In December of 2006, Millennium Management LLC (a shareholder) voiced its opposition to the acquisition of Lone Star Steakhouse & Saloon Inc.
In February of 2006, Israel Englander and Millennium Management LLC purchased 6% of Team Financial Inc.
In December of 2005, Millennium Partners and top executives, Israel Englander, Kovan Pillai, Terence Feeney and Fred Stone settled allegations brought on by NY Attorney General Eliot Spitzer and the SEC. The allegations were that the firm had engaged in a massive illegal trading scheme. Spitzer also alleged that Englander, along with other Millennium executives, set up more than 100 shell companies and opened 1,000 trading accounts at 39 clearing firms in order to fool mutual fund companies into allowing them to rapidly trade fund shares. Under the agreement of the settlement, all defendants neither admitted nor denied wrongdoing. The agreement called for Millennium to pay $148 million in penalties, while Englander pay $30 million, Feeney $2 million, Stone $25,000, and Pillai $150,000. Also, Englander, Feeney, and Stone are barred for three years from serving as an officer or director of an investment firm.
In 2004 article mentions Markovitz may cooperate in an investigation of Millennium and Englander.
In 2004, Israel Englander & Company was fined $10,000 by The Ethics and Business Conduct Committee for anti-competitive and harassing behavior of one of its employees.
In 2003, there was a mutual fund trading scandal involving a former portfolio manager from Millennium Partners. Steve Markovitz plead guilty to securities fraud related to late trading of mutual funds. He managed as much as $1 billion for Millennium. The scandal was pursued by the SEC and NY Attorney General Elliot Spitzer. At the time, the SEC and Spitzer were looking into Englander’s involvement, investigating into whether or not Israel was aware of the late trading or failed to supervise Markovitz properly. There has been some debate as to whether or not he would have known of the illegal trading.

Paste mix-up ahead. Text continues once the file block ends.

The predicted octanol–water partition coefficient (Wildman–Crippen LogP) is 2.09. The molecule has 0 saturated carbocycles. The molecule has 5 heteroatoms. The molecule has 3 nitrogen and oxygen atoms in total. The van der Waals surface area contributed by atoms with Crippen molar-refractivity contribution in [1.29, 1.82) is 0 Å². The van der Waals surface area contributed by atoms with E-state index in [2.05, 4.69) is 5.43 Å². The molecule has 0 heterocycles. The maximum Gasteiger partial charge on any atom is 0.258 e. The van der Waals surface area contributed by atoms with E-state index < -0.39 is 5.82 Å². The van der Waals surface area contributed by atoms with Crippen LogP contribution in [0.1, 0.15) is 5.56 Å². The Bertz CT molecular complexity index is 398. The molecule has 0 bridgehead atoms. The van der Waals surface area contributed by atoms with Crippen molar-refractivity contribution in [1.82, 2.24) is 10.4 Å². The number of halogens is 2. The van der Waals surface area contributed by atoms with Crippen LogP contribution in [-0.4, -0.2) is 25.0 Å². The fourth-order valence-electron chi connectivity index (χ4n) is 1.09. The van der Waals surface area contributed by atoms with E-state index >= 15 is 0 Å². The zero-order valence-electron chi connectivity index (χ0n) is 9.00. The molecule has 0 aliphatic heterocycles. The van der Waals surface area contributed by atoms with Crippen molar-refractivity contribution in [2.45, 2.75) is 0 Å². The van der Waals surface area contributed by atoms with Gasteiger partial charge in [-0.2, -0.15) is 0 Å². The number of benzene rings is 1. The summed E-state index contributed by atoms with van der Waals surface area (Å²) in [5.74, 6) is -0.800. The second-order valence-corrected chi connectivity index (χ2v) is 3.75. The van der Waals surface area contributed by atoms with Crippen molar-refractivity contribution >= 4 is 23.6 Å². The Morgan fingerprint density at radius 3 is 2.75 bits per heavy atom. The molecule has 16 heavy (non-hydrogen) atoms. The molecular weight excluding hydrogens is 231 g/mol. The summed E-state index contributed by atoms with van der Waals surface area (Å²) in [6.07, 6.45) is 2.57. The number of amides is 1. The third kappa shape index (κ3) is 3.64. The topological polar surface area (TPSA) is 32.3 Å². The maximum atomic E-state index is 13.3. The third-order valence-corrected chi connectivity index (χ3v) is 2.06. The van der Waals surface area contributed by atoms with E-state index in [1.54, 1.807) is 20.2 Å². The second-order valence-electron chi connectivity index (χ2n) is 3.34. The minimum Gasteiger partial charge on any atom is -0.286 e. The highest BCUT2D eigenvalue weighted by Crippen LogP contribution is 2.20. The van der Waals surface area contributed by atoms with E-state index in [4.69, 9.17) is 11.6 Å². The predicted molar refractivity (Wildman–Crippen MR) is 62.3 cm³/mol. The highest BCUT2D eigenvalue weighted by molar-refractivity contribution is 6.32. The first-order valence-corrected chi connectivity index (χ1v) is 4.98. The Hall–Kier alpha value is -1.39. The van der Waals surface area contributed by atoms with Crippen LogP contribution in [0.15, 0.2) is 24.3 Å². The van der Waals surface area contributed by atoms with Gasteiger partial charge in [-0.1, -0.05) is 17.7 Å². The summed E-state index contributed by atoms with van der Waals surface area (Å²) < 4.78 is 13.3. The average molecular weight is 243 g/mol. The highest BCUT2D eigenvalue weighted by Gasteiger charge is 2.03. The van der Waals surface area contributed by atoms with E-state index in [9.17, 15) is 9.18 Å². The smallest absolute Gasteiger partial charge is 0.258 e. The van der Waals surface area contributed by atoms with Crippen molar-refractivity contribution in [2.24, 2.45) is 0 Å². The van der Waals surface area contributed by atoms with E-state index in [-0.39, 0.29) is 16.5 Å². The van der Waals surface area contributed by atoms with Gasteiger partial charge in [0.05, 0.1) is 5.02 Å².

In 2003, an article about trade practices lists Millennium Partners LP as having criminal charges filed against a former employee.
In 1988, Israel Englander was dragged into the headlines during an insider trading scandal. At the time he was partners with John Mulheren at a company called Jamie Securities. His partner, John Mulheren was charged with orchestrating illegal stock trades for Ivan Boesky. Shortly after the scandal broke Mulheren was arrested while carrying a rifle and fatigues. The allegation was that he was on his way to shoot Boesky. Later on, the charges against him were reversed and dropped but by that time Jamie Securities had disbanded.
Israel Englander, one of the most successful hedge fund managers, is also one of the less flamboyant members of the hedge fund industry. He is not known to spend money on expensive cars and private jets, and prefers a much more low-key lifestyle.